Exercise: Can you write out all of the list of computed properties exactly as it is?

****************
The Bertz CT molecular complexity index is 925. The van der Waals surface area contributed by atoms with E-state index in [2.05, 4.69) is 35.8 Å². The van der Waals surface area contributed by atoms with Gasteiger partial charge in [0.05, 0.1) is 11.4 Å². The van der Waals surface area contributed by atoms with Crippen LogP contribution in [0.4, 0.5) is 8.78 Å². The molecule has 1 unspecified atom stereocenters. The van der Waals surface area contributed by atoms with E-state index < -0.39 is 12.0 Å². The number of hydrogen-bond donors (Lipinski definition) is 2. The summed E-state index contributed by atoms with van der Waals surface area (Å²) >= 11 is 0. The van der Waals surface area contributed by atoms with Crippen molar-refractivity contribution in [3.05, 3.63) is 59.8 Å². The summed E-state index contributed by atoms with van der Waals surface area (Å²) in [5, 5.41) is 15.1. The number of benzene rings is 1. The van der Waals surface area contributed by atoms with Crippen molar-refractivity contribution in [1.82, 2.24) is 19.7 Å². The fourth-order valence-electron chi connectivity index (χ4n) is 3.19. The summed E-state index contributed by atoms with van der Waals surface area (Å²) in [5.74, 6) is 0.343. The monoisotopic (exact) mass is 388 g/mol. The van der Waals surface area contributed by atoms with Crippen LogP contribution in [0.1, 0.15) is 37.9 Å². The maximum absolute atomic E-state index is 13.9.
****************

The Bertz CT molecular complexity index is 925. The van der Waals surface area contributed by atoms with E-state index in [2.05, 4.69) is 35.8 Å². The van der Waals surface area contributed by atoms with Gasteiger partial charge in [0.05, 0.1) is 11.4 Å². The van der Waals surface area contributed by atoms with Crippen LogP contribution in [0.4, 0.5) is 8.78 Å². The molecule has 1 unspecified atom stereocenters. The van der Waals surface area contributed by atoms with E-state index < -0.39 is 12.0 Å². The number of hydrogen-bond donors (Lipinski definition) is 2. The summed E-state index contributed by atoms with van der Waals surface area (Å²) >= 11 is 0. The van der Waals surface area contributed by atoms with Crippen molar-refractivity contribution in [3.05, 3.63) is 59.8 Å². The summed E-state index contributed by atoms with van der Waals surface area (Å²) in [5, 5.41) is 15.1. The number of benzene rings is 1. The van der Waals surface area contributed by atoms with Crippen molar-refractivity contribution in [1.82, 2.24) is 19.7 Å². The fourth-order valence-electron chi connectivity index (χ4n) is 3.19. The summed E-state index contributed by atoms with van der Waals surface area (Å²) in [5.74, 6) is 0.343. The monoisotopic (exact) mass is 388 g/mol. The van der Waals surface area contributed by atoms with Crippen LogP contribution in [0.1, 0.15) is 37.9 Å². The maximum absolute atomic E-state index is 13.9.